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Thursday, 7 October 2010

V&A Visit Part 3 - Peter Rabbit: The Tale of the Tail

Also currently running at the V&A is a small exhibition about the brilliant Peter Rabbit, created by Beatrix Potter. 

Full of drawings and notes, it gives a great insight into one of the best loved children's characters.

There are also several manuscripts, and tells the tales of the beginnings of the books, including the problems getting the story initially published.

(Info taken from the V&A)
Beatrix wanted her picture book to be small (to fit a child's hands) and affordable, with a black and white illustration on every page to hold the attention of even the youngest reader. At least six publishers, including Frederick Warne, rejected Beatrix's manuscript, they wanted a larger, more expensive book with colour illustrations. Beatrix, however, was resolute: 'little rabbits cannot afford to spend 6 shillings on one book and would never buy it'. She decided to publish the book herself. On 16 December 1901 Strangeways & Sons printed 250 copies of The Tale of Peter Rabbit with black and white illustrations produced by the Art Reproduction Company of Fetter Lane. 

Meanwhile a family friend, Canon Hardwicke Rawnsley (a founder member of the National Trust) encouraged Frederick Warne to reconsider Beatrix's book. On 16 December 1901, as Beatrix celebrated her privately printed edition, Warne wrote to offer terms for the publication of the 'Bunny Book', she would have to cut the text and colour the illustrations.
Beatrix used one of her privately printed editions as a working copy, deleting eleven illustrations and re-writing the text until the book was just thirty-two pages. She was interested in all aspects of the book's production, editing meticulously Warne's proofs for both the text and illustrations and designing the cover, title page and frontispiece. She even made suggestions for the colour of the binding.
Publication began in October 1902 with a first edition of 8000 copies, a further 12,000 copies were printed in November and 8220 copies in December. Within a year Warne was already planning a sixth printing. Beatrix was astonished: 'The public must be fond of rabbits! What an appalling quantity of Peter'. Widely considered to be one of the most popular children's books of all time, The Tale of Peter Rabbit has gone on to sell an astonishing 40 million copies worldwide.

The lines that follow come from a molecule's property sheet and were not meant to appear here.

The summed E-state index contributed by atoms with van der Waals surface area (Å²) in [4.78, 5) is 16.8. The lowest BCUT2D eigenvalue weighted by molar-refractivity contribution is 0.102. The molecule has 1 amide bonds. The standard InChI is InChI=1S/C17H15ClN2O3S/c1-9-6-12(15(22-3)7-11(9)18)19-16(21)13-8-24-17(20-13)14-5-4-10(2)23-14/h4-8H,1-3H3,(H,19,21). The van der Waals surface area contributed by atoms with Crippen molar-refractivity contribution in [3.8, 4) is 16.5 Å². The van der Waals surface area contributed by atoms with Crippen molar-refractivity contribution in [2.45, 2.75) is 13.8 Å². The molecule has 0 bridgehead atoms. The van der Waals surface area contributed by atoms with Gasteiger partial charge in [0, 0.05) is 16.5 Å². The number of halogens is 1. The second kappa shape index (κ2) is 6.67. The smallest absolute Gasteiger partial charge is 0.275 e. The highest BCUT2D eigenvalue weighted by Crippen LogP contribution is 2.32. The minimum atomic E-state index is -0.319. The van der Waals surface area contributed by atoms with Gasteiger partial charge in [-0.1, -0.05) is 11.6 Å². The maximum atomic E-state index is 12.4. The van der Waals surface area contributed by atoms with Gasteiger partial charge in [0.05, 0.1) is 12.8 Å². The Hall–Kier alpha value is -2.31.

The format of the book has changed considerably since its first printing in October 1902. The text of the first three printings is identical but in the fourth printing of April 1903 Beatrix changed just one word, 'Peter wept big tears' became 'Peter shed big tears'. By August 1903 Beatrix had already published a second book, The Tale of Squirrel Nutkin, with colour endpapers.
In order to accommodate the new endpapers in the fifth and subsequent printings of The Tale of Peter Rabbit Beatrix reluctantly eliminated a further four illustrations and adjusted the text accordingly. Warne introduced white jackets to all the little books during the Second World War but it was not until years later that they became standardised to distinguish them from re-illustrated and pirated editions. The 1987 Original and Authorized Edition of the series featured rephotographed illustrations and green covers under white jackets.

Most recently, Warne redesigned the entire series of little books for the 2002 centenary of The Tale of Peter Rabbit, including a new typeface on cream paper and Beatrix's preferred plain endpapers. Most significantly, Warne restored the four illustrations removed from The Tale of Peter Rabbit in October 1903 and included two further illustrations produced by Beatrix for Warne's first edition but never used. Warne's latest edition of the tale follows 'faithfully Beatrix Potter's intentions while benefiting from advances in modern printing and design techniques.'

Its amazing to think that so much work went into producing the stories, but they are worth it as the illustrations are beautiful. 
The exhibition is on until January so plenty of time left to check it out.

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